First published August 15, 2000 - More info
(See article on pages 571–578.)
Here, Schatteman and coworkers report that neovascularization is delayed in animals with type I diabetes, pointing to the potential value of cell-based therapies for ischemic injury in diabetic individuals. After ischemia in the limbs, CD34+ circulating endothelial precursors (angioblasts) are recruited, allowing new vessels to form and increasing the perfusion of the injured site. Schatteman et al. show that the recovery of blood flow is accelerated by providing exogenous CD34+ cells to diabetic mice but not to similarly injured mice whose pancreatic function is normal, presumably because the latter have adequate numbers of active angioblasts for efficient recovery. In vitro angioblast differentiation is sensitive to levels of insulin but apparently insensitive to glucose levels, suggesting that hyperglycemia per se does not affect this process but that hypoinsulinemia might. This appears to be the case in humans as well: Differentiated angioblasts from type I diabetic subjects cannot be maintained efficiently in culture, but similar cells from healthy donors survive and proliferate. Because cells from type II diabetics – who, unlike type I diabetics, are normally hyperinsulinemic – are similar to healthy subjects' cells, it appears that exposure to insulin prior to harvesting has lasting effects on the viability or function of these cells. For more on the effects of diabetes on tissue repair, this time involving keratinocytes in a model of cutaneous wound healing, see Frank et al. (pages 501-509).
(See article on pages 523–531.)
Drugs that activate the transcription factor peroxisome proliferator-activated receptor γ (PPARγ) provide the first means available to treat insulin resistance and to prevent diabetes and its cardiovascular complications. As several of the authors in the current Perspective series note, such drugs exert diverse effects in numerous cell types, so their use in treating atherosclerosis presents complex questions. Here, however, Li et al. confirm that such drugs are likely to be beneficial. In male LDL receptor-deficient mice (but, curiously, not in female mice of the same disease-prone strain), structurally distinct PPARγ agonists cause a dramatic reduction in the expression of inflammatory markers in the artery wall and the size of atherosclerotic lesions. These effects also correlate with improved insulin sensitivity, indicating that some of the benefits of the treatment may relate to systemic effects on energy metabolism. The absence of a protective effect in females is unexpected, given previous experience with these drugs, but the current data may be partly explained by an increase in atherogenic lipoprotein levels in treated female mice, perhaps related to drug interactions with endogenous estrogen. The authors also note that many of the relevant human studies involved postmenopausal women, who would not be subject to such an effect.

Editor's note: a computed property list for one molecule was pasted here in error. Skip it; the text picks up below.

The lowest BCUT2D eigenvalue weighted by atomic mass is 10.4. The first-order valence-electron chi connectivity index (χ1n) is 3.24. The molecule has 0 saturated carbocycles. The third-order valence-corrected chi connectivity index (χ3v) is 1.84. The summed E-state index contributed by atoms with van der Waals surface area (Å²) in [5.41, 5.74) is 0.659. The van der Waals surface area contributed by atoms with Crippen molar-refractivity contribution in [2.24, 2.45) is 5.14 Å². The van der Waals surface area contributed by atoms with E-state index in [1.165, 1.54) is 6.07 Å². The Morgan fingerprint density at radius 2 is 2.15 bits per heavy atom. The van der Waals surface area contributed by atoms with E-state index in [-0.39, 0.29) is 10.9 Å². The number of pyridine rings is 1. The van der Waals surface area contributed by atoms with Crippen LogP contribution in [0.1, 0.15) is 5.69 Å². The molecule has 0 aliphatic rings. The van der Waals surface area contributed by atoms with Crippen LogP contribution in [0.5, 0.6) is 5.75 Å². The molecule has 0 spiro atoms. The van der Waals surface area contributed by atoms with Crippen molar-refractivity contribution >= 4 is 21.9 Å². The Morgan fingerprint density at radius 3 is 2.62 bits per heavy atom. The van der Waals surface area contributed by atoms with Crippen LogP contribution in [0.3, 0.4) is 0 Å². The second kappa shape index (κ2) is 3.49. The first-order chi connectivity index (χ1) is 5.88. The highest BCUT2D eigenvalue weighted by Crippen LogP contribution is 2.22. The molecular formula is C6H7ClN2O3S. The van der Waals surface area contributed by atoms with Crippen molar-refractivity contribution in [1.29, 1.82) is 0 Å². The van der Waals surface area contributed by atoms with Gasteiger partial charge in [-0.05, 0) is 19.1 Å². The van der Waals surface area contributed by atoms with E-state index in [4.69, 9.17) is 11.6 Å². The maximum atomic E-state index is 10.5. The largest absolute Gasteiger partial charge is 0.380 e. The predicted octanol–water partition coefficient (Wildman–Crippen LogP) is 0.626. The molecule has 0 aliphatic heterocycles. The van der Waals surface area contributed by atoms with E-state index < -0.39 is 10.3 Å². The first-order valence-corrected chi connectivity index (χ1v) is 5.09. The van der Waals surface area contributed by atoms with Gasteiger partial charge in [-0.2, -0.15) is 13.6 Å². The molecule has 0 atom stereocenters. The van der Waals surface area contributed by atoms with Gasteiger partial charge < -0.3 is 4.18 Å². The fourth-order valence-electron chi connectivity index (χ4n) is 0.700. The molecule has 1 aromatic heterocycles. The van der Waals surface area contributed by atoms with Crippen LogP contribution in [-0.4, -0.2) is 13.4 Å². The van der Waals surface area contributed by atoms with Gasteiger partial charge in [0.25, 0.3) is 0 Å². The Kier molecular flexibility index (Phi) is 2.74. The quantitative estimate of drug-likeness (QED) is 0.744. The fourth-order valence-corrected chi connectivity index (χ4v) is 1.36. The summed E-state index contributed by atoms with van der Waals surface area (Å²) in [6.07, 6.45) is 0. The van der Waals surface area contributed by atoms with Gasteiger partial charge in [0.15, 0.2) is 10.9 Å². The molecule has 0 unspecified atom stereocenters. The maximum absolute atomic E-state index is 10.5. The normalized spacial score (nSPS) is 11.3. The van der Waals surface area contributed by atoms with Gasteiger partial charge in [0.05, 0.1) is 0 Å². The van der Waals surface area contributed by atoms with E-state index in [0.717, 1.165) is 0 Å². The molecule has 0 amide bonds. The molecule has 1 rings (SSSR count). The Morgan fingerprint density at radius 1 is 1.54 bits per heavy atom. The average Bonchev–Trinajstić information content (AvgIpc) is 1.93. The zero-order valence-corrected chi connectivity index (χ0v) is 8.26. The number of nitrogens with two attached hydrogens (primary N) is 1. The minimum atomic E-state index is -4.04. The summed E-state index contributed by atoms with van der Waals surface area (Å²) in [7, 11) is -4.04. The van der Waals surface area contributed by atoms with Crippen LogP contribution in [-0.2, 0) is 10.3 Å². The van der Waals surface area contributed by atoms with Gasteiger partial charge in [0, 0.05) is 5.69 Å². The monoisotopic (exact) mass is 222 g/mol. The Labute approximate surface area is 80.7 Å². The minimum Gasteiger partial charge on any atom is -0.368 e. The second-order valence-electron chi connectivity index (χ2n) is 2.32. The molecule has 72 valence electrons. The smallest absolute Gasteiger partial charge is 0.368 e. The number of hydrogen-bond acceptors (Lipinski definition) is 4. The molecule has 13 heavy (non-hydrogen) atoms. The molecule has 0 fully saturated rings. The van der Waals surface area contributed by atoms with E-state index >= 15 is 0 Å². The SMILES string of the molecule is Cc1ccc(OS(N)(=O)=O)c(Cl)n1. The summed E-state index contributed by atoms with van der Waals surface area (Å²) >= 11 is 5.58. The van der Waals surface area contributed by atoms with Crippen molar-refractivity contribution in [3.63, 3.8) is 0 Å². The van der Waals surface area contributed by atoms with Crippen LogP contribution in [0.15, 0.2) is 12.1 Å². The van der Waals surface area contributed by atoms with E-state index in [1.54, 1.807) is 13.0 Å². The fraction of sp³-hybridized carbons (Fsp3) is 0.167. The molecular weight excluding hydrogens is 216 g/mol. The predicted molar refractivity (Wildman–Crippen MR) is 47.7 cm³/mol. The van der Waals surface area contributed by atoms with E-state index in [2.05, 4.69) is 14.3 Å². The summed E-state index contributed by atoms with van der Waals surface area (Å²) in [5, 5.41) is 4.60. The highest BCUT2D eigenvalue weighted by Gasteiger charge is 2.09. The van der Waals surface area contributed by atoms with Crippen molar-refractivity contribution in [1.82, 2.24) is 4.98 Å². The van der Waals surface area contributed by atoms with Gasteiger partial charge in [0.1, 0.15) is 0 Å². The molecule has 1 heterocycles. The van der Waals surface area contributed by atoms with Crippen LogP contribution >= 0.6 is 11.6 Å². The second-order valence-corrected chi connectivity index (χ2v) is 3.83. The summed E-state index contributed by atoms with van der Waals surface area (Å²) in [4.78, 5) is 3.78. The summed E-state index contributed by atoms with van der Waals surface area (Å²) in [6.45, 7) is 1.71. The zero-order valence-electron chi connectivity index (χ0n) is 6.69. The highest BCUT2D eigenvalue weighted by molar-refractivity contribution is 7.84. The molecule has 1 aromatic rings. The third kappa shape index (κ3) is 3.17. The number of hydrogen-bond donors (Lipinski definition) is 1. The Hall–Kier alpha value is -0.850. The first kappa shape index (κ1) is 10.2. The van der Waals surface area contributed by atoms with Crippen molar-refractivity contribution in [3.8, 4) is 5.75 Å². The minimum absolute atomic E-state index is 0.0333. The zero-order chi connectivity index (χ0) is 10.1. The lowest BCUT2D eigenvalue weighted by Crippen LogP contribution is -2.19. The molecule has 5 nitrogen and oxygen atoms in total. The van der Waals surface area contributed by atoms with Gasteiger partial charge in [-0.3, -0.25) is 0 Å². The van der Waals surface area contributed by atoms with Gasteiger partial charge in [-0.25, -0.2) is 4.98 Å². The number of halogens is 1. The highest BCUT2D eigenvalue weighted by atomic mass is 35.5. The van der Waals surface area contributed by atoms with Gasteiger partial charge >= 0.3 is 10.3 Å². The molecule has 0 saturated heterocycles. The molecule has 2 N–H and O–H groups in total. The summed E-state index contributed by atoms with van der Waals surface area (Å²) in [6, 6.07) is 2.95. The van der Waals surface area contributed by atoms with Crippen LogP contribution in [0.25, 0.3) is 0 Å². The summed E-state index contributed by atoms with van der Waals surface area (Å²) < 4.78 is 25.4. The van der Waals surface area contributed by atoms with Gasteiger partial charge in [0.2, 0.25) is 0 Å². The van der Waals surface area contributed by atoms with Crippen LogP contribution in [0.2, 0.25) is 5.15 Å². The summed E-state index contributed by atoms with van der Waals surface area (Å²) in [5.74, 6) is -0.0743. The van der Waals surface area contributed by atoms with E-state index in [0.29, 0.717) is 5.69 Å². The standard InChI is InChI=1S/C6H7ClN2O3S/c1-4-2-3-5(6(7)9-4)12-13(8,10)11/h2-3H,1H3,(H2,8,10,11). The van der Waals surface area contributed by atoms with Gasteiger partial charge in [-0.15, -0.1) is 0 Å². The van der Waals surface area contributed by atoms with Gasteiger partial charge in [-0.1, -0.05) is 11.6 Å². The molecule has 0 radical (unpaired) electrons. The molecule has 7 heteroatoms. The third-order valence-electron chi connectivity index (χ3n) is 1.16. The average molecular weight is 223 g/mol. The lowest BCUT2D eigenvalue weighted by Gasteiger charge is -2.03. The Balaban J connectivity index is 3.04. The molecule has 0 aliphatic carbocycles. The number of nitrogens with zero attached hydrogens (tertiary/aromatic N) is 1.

(See article on pages 589–597.)
Whereas the sex-specific effects on heart disease of PPARγ agonists, noted by Li et al., are largely unexplained, Kadokami and colleagues now report a mechanism underlying another aspect of the cardiac pathophysiology that differs between male and female mice. These authors have developed a transgenic mouse strain in which the cytokine TNF-α is constitutively expressed in cardiac muscle. Although the transgene is expressed equally in male and female hearts, males of this strain are far more prone to die of congestive heart failure within their first 6 months. Kadokami et al. report that two receptors for this cytokine, TNFR1 and TNFR2, are more highly expressed in male cardiac tissue, both in transgenic and in wild-type strains; other cytokines and cytokine receptors are normally expressed at similar levels in males and females. This previously unsuspected sexual dimorphism can have functional consequences, since cardiac explants from wild-type males generate the second messenger ceramide in response to TNF-α at twice the rate seen in female explants. Hence, the level of receptor expression appears to be limiting for responses to this cytokine and could account for the male-specific mortality in the transgenic mice. Since cardiac muscle generally becomes exposed to high levels of TNF-α only during heart failure, the dimorphic expression of the receptors cannot explain differences in incidence of such episodes. However, if it proves to apply to humans as well as mice, it might go far toward explaining the consistently poorer survival rates after a heart attack for men, relative to women who either produce or receive estrogen.